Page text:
Alison Dennis: Local and Loving It

Alison Dennis: Local and Loving It

NAME: Alison Dennis

TITLE: Director of sustainability programs, since 2010

COMPANY: Burgerville, Vancouver, Wash.

PREVIOUS EXPERIENCE INCLUDES: Administrator, Portland Art Museum; ballroom dance teacher; various temp jobs; buyer, then purchasing manager, Oregon Health and Science University; director of supply chain, Burgerville.

EDUCATION: Bennington College, B.A. liberal arts, 1994


Alison Dennis got her supply chain education while working at Oregon Health and Science University in Portland. Then she found her vocation while observing local foodways, as she and her husband ate and drank their way through 27 countries on a year-long honeymoon.

"When I got back, I wanted to use my supply chain background to promote local foods and local food systems," Dennis says. "Then Burgerville and I found each other."

Hired in 2006 as director of supply chain at Burgerville, a fast food company with 39 locations in Washington and Oregon, Dennis recently took on a broader challenge as director of sustainability programs.

Burgerville is far from your typical burger joint. Sure, it offers beef patties and fries, but the food is all fresh, and it comes from local ranchers, growers, processors, and bakers. Much of the trash—including the drinking cups—gets hauled to a composting facility.

In her previous position at Burgerville, Dennis was in charge of the entire supply chain, sourcing ingredients and building relationships with local vendors, moving those supplies to restaurants, and managing the company’s composting and recycling programs.

Her new position focuses less on day-to-day supply chain operations and more on strategic sustainability initiatives. "I’m creating a large-scale food system and supply chain solutions that make it easier for our region and the country to bring sustainable food production to scale," Dennis says.

Sourcing food locally while keeping prices attractive for consumers can be tricky. Burgerville meets that challenge by cultivating long-term relationships with suppliers.

"It enables them to focus on process improvements and ways to bring value to the chain, instead of spending all their energy searching for the next buyer," Dennis says. It also helps Burgerville keep operations lean, because managers don’t need to spend every day watching commodity prices.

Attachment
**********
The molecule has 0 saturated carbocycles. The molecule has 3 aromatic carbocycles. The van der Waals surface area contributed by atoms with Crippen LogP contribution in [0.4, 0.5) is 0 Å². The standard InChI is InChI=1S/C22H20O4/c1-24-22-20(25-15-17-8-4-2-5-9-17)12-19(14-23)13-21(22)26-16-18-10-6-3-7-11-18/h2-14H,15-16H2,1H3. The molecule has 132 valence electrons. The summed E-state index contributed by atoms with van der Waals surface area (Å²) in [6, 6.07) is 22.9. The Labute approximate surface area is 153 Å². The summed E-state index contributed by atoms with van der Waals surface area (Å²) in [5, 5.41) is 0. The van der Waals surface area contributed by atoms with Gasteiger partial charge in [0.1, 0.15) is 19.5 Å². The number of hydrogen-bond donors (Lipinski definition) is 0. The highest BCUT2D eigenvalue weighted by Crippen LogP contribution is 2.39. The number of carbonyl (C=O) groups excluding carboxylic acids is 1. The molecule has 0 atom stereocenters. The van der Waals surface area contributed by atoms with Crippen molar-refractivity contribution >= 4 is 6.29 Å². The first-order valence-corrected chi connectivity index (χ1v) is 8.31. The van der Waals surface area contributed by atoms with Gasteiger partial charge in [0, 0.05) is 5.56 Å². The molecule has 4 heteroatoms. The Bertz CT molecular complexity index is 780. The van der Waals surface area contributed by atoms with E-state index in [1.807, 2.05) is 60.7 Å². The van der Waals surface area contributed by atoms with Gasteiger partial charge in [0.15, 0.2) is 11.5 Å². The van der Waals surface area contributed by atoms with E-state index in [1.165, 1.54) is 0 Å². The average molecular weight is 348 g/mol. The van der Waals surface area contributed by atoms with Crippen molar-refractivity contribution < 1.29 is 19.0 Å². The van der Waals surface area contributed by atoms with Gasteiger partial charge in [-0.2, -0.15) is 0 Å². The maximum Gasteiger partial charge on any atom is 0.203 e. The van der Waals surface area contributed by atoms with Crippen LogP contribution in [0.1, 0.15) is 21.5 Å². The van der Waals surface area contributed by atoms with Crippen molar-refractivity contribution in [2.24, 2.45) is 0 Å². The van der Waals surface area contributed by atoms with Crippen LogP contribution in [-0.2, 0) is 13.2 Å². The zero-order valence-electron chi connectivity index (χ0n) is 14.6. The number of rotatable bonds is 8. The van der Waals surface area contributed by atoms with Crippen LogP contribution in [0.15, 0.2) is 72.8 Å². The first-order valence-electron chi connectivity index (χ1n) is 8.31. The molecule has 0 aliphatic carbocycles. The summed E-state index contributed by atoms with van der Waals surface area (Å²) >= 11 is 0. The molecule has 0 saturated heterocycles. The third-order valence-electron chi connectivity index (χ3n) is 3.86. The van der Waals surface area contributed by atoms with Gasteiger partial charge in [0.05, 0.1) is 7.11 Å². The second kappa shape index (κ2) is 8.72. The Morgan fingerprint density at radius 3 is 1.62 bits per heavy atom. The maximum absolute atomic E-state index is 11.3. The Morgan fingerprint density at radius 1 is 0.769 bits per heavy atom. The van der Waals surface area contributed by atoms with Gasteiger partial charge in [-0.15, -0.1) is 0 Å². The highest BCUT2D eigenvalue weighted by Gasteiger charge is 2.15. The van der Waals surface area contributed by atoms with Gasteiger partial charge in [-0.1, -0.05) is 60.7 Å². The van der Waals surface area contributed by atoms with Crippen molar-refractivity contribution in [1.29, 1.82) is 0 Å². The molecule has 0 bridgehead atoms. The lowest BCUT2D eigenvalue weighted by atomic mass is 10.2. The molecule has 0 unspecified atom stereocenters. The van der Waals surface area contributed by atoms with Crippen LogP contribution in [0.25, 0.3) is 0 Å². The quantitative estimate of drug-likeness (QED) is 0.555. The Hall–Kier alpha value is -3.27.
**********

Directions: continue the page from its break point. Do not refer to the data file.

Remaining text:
Recycling, composting, and smarter packaging have also realized savings for Burgerville. Packaging strategies—using fewer products for more purposes and buying larger quantities from fewer packaging suppliers—have cut costs by more than $120,000 a year.

The next item on Dennis’s agenda is making Burgerville less petroleum-dependent. "We work with suppliers to fill trucks and use biofuels for as many fleet vehicles as possible," Dennis says.

It’s all part of Dennis’s mission not only to run a sustainable business, but to help Burgerville, its partners, and their neighbors make money while acting responsibly.

"I’m working toward a future where the most profitable companies are the ones that take the best care of people and the planet we share," she says.

The Big Questions

What do you do when you’re not at work?

I go on long runs through the city, training for the Portland Marathon. I’m studying Spanish and flamenco dance. And I love cooking and eating food in season here in the Pacific Northwest.

What technology is key to your job?

A new Web site I’m excited about,, is a marketplace for buyers and sellers of Pacific Northwest food.

What’s in your laptop bag?

A Washington-grown pear; a book called Righteous Pork Chop by Nicolette Hahn Niman; and my passport.

First Web site you look at in the morning?

Twitter. I host a Twitter feed for Burgerville, where we share stories about our sustainable supply chain and celebrate sustainability and local food system news.

Most fascinating food system you observed on your trip around the world?

In parts of India, an amazing bike-powered distribution system delivers fresh lunches to people’s offices from home, then returns the lunch pails to be refilled the next day. You see piles of lunch pails on carts being pulled through the streets.

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